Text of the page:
Guest Column: New York City on 9/11

I was living in midtown Manhattan on 9/11, a few miles uptown from the World Trade Center. As a pulp fiction novelist, I sat at my computer early that fateful morning and wrote my latest extravaganza.

I heard a low-flying jet, but shrugged and returned to plot development. Newark Airport was across the Hudson River, and frequently I heard jets, but never that low. A short while later, I heard another low-flying jet. I wondered what was going on, but was too focused on character conflict to give it much thought. I couldn’t imagine two hijacked jets on their descent paths to the Twin Towers, and afterward, Air Force jets zooming above Manhattan.

I thought I heard explosions, but my neighborhood had become the site of massive construction such as the AOL Time-Warner Building going up on Columbus Circle. Foundations for these enormous edifices required blasting deep into rock layers beneath Manhattan Island. Sometimes, my entire building trembled.

Then, I heard sirens, not unusual due to commonplace midtown crime, fires and people undergoing medical emergencies. My sixth-floor window faced a gloomy back alley; I couldn’t see sidewalks or the street.

Around 11 a.m., my son-in-law, Dan, called from Illinois. He and my daughter, Debbie, had been trying to get through for hours—was I all right? Then, he described unbelievable disaster. It sounded like the latest Tom Clancy novel.

I went outside. Armed soldiers in combat fatigues and cops in riot gear stood guard on street corners. Many intersections were barricaded with military vehicles and huge cement blocks. I’ll never forget the sense of shock among New Yorkers, who are normally quite blasé.

The stink of burning materials blew uptown and lingered for about a week. You could smell it in apartments, restaurants, just about everywhere—you couldn’t escape it. I discovered that nearly every New Yorker knew somebody, or knew somebody connected to somebody, who’d worked in the Twin Towers. Meanwhile, Muslim hordes celebrated gleefully on the streets of their cities, according to TV broadcasts.

Several days later, civilians were permitted near the catastrophe. I stood among somber crowds on lower Broadway, gazing at twisted, smoking wreckage one block away.

The horror was difficult to digest because the World Trade Center had become part of my life. I was living in Manhattan when construction began. The Twin Towers climbed into the sky before my eyes. After their completion, I visited the plaza many times and stared awestruck at those iconic structures extending into the clouds. On clear days, I rode up to the observation deck, where I became transfixed by vast expanses of New York State, New Jersey and Connecticut.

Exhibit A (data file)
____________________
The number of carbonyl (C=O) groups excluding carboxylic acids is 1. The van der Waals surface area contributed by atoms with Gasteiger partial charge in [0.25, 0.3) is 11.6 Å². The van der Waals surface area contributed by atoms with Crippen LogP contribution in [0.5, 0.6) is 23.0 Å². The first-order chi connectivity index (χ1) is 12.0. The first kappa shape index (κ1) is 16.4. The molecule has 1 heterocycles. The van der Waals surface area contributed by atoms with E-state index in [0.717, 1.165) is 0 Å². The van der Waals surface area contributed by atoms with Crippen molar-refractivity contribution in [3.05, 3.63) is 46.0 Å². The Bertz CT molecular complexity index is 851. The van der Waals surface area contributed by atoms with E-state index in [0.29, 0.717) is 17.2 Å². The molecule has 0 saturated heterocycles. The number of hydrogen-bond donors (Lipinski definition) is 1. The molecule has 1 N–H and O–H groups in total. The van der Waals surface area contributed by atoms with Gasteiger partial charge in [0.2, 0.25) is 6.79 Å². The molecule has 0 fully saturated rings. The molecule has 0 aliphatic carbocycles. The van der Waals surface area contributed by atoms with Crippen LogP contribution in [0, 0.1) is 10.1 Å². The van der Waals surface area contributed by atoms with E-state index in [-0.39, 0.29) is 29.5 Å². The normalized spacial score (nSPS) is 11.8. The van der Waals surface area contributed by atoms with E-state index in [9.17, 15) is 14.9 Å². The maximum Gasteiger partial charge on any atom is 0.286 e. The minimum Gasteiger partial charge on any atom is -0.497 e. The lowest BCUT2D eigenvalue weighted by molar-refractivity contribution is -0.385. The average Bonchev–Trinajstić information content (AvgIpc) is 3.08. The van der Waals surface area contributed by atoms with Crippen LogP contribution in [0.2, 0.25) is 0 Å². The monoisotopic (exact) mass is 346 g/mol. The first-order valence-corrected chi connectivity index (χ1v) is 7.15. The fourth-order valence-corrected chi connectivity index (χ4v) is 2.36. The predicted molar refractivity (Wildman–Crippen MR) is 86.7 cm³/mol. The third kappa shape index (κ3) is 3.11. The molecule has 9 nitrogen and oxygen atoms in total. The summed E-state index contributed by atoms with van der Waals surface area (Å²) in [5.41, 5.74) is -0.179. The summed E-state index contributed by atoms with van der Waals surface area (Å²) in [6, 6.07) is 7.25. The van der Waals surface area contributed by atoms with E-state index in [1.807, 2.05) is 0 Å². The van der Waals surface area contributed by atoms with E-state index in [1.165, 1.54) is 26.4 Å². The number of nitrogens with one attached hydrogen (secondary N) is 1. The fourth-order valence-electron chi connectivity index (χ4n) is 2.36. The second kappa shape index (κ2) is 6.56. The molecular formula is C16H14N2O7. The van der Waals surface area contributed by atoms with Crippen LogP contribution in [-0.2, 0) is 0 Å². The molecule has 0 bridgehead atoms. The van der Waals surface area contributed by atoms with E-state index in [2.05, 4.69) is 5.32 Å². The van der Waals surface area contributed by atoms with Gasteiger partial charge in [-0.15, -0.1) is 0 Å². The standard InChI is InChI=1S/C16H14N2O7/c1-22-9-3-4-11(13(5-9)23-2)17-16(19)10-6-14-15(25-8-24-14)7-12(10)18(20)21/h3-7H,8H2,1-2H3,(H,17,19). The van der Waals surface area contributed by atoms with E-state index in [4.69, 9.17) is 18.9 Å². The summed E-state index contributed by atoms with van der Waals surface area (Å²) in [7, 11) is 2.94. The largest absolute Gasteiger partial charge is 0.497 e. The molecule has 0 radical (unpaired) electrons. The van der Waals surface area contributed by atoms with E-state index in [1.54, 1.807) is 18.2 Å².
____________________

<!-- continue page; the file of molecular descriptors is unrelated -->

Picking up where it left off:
Sometimes, I descended to the underground city beneath the towers, which featured the Gap, Banana Republic, Eddie Bauer and numerous other retailers in addition to banks, restaurants, airline ticket counters, a commuter train station called PATH and a major subway terminal. I especially loved the Borders book store.

It was rubble. I felt sick and disoriented. Somehow, I made my way to the New York City Administration for Children’s Services four short blocks away at 150 William St. I’d been employed there as caseworker 1997-2000, following one of my periodic literary career crashes. Caseworker friends told me they’d stood at windows on the 11th floor, watching people leap from the Twin Towers. One caseworker said she suffered from recurring nightmares.

As a result of the above, I’m not especially sympathetic concerning the alleged grievances of Muslims. What we Americans theoretically did to them seems relatively minor compared to what they’ve actually done to us.

Antiwar activists preach that we must turn the other cheek and hope Muslim fanatics don’t whack us again. Mainstream liberals believe that sophisticated diplomacy can persuade suicide bombers and head-choppers to become nice guys. The Bush administration wants to fight militarily and diplomatically for something that looks like victory in Iraq. Take your pick.

Lenny Levinson lived in New York City from age 26 to 68. He’s been in Mt. Morris for two years and is coping fairly well with culture shock.

From the Dec. 6 – Dec. 12, 2006, issue

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